New Bolt Missoula Post: Reflections of a Missoula Bike Commuter

Sunrise Over Missoula

It was one of those early April mornings where the northern Rockies tease you with spring only to take it away again the next day.  I was biking down the river trail as the most beautiful sunrise was coming up over Mount Sentinel.  I stopped for a moment to admire the view and snapped a couple pictures on my phone.  I thought it was a great picture to share with all of our followers so I uploaded it to Mountain Line’s Facebook and Twitter accounts and continued on my way.

I was heading to the University of Montana for a meeting, but I stopped en-route at the Buttercup Market to grab a coffee and one of their little breakfast sandwiches.  Of course this being Missoula, I saw a couple people I knew and we got to share a few minutes chatting and catching up on life. I went back outside with my coffee and walked my bike across the street to campus and ate while enjoying the morning sun.  I strolled across the oval watching all of the students walking, biking and riding their long boards to class until I reached the University Center and headed into my meeting feeling happy and focused.

I think I speak for many of us when I say that it’s not every day I go into the world looking forward to dealing with the challenges of work and life.  However, the positive experience of my commute made a huge difference in my attitude for the rest of the day.  When we spend our entire journey to work getting stressed out over people sharing the road with us or what deadlines we have that day, it sets us up for misery.  This is something the staff at Mountain Line is very conscious of and prioritizes stress free commuting and accommodations for cyclists as much as possible.  We do this by fostering modes of transportation that reduce traffic congestion and improve community health.

The League of American Bicyclists ranks Missoula as a Gold level city because of our trails and bike lanes.  At Mountain Line, we have been working very hard to help encourage Missoula’s growing bike culture. Studies show that public transit riders get more healthy physical activity per day than drivers, and we want to accommodate those who cycle to the bus stop as well as those who walk.  We are well equipped to handle bicycle commuting by providing bike racks on the front of all of our buses and two bike station facilities where folks can tune their bikes.  These types of amenities enhance the experience of bicycle commuting making it a better option for even more commuters.  We are also excited to be opening another two stations this year.  The first is at the Library in downtown Missoula where our ribbon cutting will be later this week on May 15th at 12:30.  The second will be at Southgate Mall and is opening later this summer.  We are also hosting Bikes on Buses on May 28th with the Missoula Bike Pedestrian office at the Transfer Center downtown to show folks how to put their bikes on the bus.  These types of investments in our community helps employees get to work and students get to campus.  Ensuring citizens have access to our community is a huge benefit to our public health, and local economy.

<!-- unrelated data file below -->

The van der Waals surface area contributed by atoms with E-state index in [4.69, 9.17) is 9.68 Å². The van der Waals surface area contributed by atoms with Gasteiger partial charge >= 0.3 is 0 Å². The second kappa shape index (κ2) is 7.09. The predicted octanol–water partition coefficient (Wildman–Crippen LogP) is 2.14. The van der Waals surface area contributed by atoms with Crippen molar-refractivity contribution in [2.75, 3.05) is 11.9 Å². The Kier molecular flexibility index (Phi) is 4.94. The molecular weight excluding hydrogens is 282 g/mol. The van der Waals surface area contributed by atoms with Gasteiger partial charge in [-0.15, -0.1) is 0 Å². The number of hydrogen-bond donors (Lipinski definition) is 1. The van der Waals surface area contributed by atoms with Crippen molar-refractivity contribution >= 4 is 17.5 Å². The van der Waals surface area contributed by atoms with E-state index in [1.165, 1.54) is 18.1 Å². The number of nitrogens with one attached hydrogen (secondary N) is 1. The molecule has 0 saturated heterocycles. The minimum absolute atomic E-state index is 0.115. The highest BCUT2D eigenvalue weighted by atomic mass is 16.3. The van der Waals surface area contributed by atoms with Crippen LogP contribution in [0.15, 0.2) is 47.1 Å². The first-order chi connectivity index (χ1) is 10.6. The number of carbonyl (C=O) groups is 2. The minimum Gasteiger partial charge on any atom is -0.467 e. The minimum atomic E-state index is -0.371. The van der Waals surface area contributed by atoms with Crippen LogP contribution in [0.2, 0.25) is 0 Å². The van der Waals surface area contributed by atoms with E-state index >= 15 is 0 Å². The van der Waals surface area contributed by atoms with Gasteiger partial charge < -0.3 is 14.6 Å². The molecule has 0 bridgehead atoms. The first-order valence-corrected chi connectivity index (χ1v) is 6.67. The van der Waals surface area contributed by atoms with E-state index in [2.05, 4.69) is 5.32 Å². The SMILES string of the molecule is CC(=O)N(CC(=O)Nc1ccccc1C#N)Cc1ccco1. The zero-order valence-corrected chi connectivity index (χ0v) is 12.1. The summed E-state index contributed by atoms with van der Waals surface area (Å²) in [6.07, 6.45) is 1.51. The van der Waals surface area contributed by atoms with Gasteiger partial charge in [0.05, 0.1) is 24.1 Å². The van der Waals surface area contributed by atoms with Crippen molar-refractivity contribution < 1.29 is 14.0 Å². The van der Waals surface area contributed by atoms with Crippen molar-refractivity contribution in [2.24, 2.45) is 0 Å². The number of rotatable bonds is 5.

On the morning I biked to work for example, I not only stopped at a local coffee shop but later that day I got a snack while biking through downtown.  These small purchases were made because I biked and when combined, can make up a large amount of economic revenue.  Studies have shown that cyclists are more likely to stop and buy something at a local business while commuting.  A report issued by the American League of Bicyclists and the Alliance of Biking and Walking has shown that relatively low cost investments in infrastructure like trails and other bike facilities have paid off big time in Colorado.  Generating $1 billion in economic revenue and providing more than 1,200 jobs, the bicycling industry is booming in the Centennial State.  In fact 40% of the out of state summertime tourists polled said that they would have considered going somewhere other than Colorado if cycling was not available.

I have not always been someone who bikes to work, and I still don’t every day.  I use other transportation options such as the Mountain Line or UDASH bus systems, as well as driving.  However I have made a shift in my life, choosing to bike or ride the bus when possible because it makes me start my day off positively, healthfully, and I know I am making my community a better place. I am proud to live in a city where we have access to bike infrastructure and leaders who are excited to improve upon it.